Anthony Calatayud/Contributing Writer
Imagine the most intense training that you have ever gone through, pushing yourself to the limit with every step you take. Whether it is running in the hot sun, swimming in your favorite body of water or riding bike through city streets or isolated dirt roads. The combination of all three of these exercises makes up a Triathlon. Everybody has an exercise routine that could involve one of the three aforementioned workouts. What everybody doesn’t have is the mental strength to not only push themselves to do it, but be the sole motivating factor. That’s right, no coach to push you, no time-out to help you when you’re tired; it’s just you and your resolve.
FIU has it’s own group of these extraordinary people walking its campus, led by club president Ernie Diaz.
“Coming from a running background in high school, I was consistently involved with the local Miami running community. With that noted, I came across a flyer one day that peaked my interest. The event being advertised not only consisted of running, but swimming and cycling as well,” Diaz said.
Not many people get involved with competing in triathlons, Diaz was able to have an inside scoop to the world that intrigued him by a close family friend.
“At the onset of my training I partnered up with my family friend, German Plascensia who is 67, he provided me with key training tips and guidance. Over the course of my first season I was driven to compete in as many races possible. In essence, I was inspired by German and his strong discipline to persevere during training and life,” Diaz said.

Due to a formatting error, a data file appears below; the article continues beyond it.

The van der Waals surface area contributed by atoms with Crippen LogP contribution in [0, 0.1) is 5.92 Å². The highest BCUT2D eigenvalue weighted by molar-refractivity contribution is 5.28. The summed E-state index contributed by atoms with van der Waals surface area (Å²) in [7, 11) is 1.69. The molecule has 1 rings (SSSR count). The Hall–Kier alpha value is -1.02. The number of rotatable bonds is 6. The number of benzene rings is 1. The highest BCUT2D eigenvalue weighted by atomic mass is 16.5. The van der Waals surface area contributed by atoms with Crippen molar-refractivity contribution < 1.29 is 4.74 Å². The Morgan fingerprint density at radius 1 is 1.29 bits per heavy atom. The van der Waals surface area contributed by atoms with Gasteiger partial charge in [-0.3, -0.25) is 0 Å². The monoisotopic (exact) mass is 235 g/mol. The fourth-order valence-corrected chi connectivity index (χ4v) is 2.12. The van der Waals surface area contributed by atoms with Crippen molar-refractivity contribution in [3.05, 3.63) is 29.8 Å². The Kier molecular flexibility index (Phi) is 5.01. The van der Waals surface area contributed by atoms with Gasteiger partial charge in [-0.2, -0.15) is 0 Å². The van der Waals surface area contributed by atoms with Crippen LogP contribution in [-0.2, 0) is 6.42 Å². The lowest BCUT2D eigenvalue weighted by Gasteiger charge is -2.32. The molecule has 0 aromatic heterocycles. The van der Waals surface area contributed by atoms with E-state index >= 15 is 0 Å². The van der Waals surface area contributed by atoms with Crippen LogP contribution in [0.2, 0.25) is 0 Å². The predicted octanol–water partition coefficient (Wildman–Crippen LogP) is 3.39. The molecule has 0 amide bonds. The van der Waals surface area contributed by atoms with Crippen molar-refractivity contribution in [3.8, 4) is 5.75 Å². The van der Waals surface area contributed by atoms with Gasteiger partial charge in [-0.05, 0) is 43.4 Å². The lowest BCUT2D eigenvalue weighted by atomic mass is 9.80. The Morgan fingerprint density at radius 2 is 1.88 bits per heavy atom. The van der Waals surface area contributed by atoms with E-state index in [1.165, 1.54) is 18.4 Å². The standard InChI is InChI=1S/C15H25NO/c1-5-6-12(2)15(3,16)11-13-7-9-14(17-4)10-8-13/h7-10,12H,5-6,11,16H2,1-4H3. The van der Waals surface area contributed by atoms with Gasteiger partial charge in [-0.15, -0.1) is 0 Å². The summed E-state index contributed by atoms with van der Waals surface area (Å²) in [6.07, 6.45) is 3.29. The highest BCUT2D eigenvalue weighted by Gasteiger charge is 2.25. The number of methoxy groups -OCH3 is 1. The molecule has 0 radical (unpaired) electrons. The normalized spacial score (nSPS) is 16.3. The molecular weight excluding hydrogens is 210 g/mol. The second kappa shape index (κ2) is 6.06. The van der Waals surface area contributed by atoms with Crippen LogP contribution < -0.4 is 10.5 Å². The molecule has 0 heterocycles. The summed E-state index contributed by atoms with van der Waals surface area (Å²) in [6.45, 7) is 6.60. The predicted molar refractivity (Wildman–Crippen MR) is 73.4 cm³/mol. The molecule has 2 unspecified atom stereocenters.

Most students at FIU don’t know how grueling a triathlon can be, heck; most humans can’t comprehend how grueling a triathlon really is! Races vary in length from sprint, Olympic, half-ironman, and ironman.
“To be concise, a sprint is comprised of a 400-800 meter swim, 10-12 mile bike ride, and a 3.1 mile run. An Olympic distance race is the same as a sprint with the distances doubled,” Diaz said. “As for a half-ironman, the distances are a 1.2 mile swim, 56 mile ride, and a 13.1 mile run.”
Think about the physical shape that you have to be in to do just one leg of a triathlon. Diaz goes on to say that the training is beyond extensive.
“For sprints and olympics, I typically train about 5-6 hours a week with 2 swims, 2 runs, and 2 bikes. For a long race such as a half-ironman, the training volume increases to about 10-12 hours. The breakdown would consist of 2 swims, 3 rides (40-75 miles each) and 2 runs (6-9 miles each),” Diaz said.
FIU has a relatively new Triathlon Club, since the club is about two years old it hasn’t competed in a litany of races.
“The FIU squad has not had the opportunity to race as much as older teams such as FSU or UF. Yet, with that being said, each time we have raced collegiately we have had athletes place in the top 10% of their age groups. Moreover, we have also had several top 10 overall finishes throughout the last two seasons,” Diaz said.
This Panther club is young but not afraid to go against the bigger and older schools that have been entrenched in the triathlon scene for decades.
“Since the club’s inception, there has been a sort of camaraderie created between the members. Each member understands that the club is a learning space to grow as athletes and as individuals,” Diaz said.
“With everything one does, there is more than likely an end result or a certain peak,” Diaz said. “For me, that is not necessarily true as I find triathlon to be more of a way of life rather than a chore or a sport.”
Diaz doesn’t just talk the talk but he walks the walk in a real way. He enjoys the mental strength and discipline that comes from living out this lifestyle.
Ernie plans to run and finish a full Ironman at the completion of his Bachelor’s degree. This Triathlon Club might just be one of the most impressive clubs that is flying under the radar here at FIU.